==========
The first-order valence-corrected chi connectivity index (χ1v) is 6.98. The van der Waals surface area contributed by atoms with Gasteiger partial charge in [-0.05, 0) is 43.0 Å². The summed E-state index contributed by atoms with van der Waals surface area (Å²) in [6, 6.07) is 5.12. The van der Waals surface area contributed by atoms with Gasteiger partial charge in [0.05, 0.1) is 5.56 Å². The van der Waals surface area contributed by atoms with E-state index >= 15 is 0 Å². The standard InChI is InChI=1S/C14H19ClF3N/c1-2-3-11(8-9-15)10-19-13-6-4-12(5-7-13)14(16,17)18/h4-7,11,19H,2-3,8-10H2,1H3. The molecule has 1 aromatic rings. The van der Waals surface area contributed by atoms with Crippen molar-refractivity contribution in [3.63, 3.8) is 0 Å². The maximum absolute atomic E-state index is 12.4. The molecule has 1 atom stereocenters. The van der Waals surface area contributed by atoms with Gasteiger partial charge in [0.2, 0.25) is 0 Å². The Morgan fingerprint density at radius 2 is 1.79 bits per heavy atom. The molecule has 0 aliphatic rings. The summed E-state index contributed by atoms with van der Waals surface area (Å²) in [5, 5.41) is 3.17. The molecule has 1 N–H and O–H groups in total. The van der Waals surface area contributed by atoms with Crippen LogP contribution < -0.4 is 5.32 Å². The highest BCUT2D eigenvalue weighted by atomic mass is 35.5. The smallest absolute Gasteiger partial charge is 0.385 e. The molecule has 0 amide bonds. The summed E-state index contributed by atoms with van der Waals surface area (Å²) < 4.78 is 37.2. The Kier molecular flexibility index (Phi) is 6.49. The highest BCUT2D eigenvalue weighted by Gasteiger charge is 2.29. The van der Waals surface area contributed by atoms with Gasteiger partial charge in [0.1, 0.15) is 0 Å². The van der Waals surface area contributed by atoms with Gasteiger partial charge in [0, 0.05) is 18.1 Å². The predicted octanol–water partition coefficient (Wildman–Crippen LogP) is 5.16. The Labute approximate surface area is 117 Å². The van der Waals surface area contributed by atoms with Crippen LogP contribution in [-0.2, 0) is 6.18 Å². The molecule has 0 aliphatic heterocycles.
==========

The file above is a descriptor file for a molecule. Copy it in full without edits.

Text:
The first-order valence-corrected chi connectivity index (χ1v) is 6.98. The van der Waals surface area contributed by atoms with Gasteiger partial charge in [-0.05, 0) is 43.0 Å². The summed E-state index contributed by atoms with van der Waals surface area (Å²) in [6, 6.07) is 5.12. The van der Waals surface area contributed by atoms with Gasteiger partial charge in [0.05, 0.1) is 5.56 Å². The van der Waals surface area contributed by atoms with E-state index >= 15 is 0 Å². The standard InChI is InChI=1S/C14H19ClF3N/c1-2-3-11(8-9-15)10-19-13-6-4-12(5-7-13)14(16,17)18/h4-7,11,19H,2-3,8-10H2,1H3. The molecule has 1 aromatic rings. The van der Waals surface area contributed by atoms with Crippen molar-refractivity contribution in [3.63, 3.8) is 0 Å². The maximum absolute atomic E-state index is 12.4. The molecule has 1 atom stereocenters. The van der Waals surface area contributed by atoms with Gasteiger partial charge in [0.2, 0.25) is 0 Å². The Morgan fingerprint density at radius 2 is 1.79 bits per heavy atom. The molecule has 0 aliphatic rings. The summed E-state index contributed by atoms with van der Waals surface area (Å²) in [5, 5.41) is 3.17. The molecule has 1 N–H and O–H groups in total. The van der Waals surface area contributed by atoms with Crippen LogP contribution < -0.4 is 5.32 Å². The highest BCUT2D eigenvalue weighted by atomic mass is 35.5. The smallest absolute Gasteiger partial charge is 0.385 e. The molecule has 0 amide bonds. The summed E-state index contributed by atoms with van der Waals surface area (Å²) < 4.78 is 37.2. The Kier molecular flexibility index (Phi) is 6.49. The highest BCUT2D eigenvalue weighted by Gasteiger charge is 2.29. The van der Waals surface area contributed by atoms with Gasteiger partial charge in [0.1, 0.15) is 0 Å². The van der Waals surface area contributed by atoms with Gasteiger partial charge in [0, 0.05) is 18.1 Å². The predicted octanol–water partition coefficient (Wildman–Crippen LogP) is 5.16. The Labute approximate surface area is 117 Å². The van der Waals surface area contributed by atoms with Crippen LogP contribution in [-0.2, 0) is 6.18 Å². The molecule has 0 aliphatic heterocycles.